France invoked “mutual defence clause” for the first time in EU history
For the first time, defence ministers of the 28 member states of the European Union unanimously decided, at their meeting on 17 November 2015, to activate the “mutual defence clause” of the Lisbon Treaty.
After the terrorist attacks in Paris on 13 November 2015, France had invoked article 42.7 of the Treaty of the European Union (TEU), the so-called “mutual defence clause”. This article from the Lisbon Treaty, which has so far never been used, stipulates that if a member of the European Union is the victim of “armed aggression on its territory” other states have an “obligation of aid and assistance by all the means in their power.” This clause does not automatically call for a military response; it allows member states which have been traditionally neutral (Ireland, Austria, Sweden) to stay neutral. Moreover, the invocation of the solidarity clause shall not undermine commitments member states have in other common defence systems, such as NATO (where NATO’s Article 5 can be seen as similar to article 42.7 TEU).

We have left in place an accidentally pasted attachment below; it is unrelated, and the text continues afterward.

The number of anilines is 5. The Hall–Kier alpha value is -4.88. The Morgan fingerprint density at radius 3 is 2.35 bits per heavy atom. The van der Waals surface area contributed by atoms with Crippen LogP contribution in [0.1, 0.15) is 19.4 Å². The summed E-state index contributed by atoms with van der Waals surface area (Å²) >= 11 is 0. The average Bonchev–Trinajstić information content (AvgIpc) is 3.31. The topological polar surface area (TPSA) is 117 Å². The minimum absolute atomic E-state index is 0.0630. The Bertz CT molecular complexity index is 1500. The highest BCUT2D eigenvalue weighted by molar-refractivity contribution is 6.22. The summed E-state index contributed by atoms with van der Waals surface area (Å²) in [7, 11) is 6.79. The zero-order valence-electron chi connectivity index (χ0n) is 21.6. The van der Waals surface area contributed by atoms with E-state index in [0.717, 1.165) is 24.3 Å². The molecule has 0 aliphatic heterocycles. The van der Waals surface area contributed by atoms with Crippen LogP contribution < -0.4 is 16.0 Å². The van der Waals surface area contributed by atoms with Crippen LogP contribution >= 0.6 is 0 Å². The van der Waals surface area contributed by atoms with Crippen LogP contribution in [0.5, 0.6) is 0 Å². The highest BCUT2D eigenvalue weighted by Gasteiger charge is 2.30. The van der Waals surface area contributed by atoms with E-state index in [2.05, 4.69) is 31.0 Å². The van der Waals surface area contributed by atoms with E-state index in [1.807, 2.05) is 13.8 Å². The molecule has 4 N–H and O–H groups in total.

The European Union has, in the Treaty of the Functioning of the European Union (TFEU), another article with which member states can call for the solidarity of the Union as such, namely the “solidarity clause” (article 222). By using article 42.7 TEU instead of 222 TFEU, France has chosen a more intergovernmental way, which allows bilateral agreements between France and other member states and leaves no major role to play for the European Institutions.
It is now likely that France will agree with other member states on common actions to fight the Islamic State in Syria and Iraq. It might also be possible, that member states agree to support France in other missions in order to release French forces for the fight against terrorism. More intelligence sharing between EU member states might also be a result. In any case, invoking the mutual defence clause is a major step in EU history.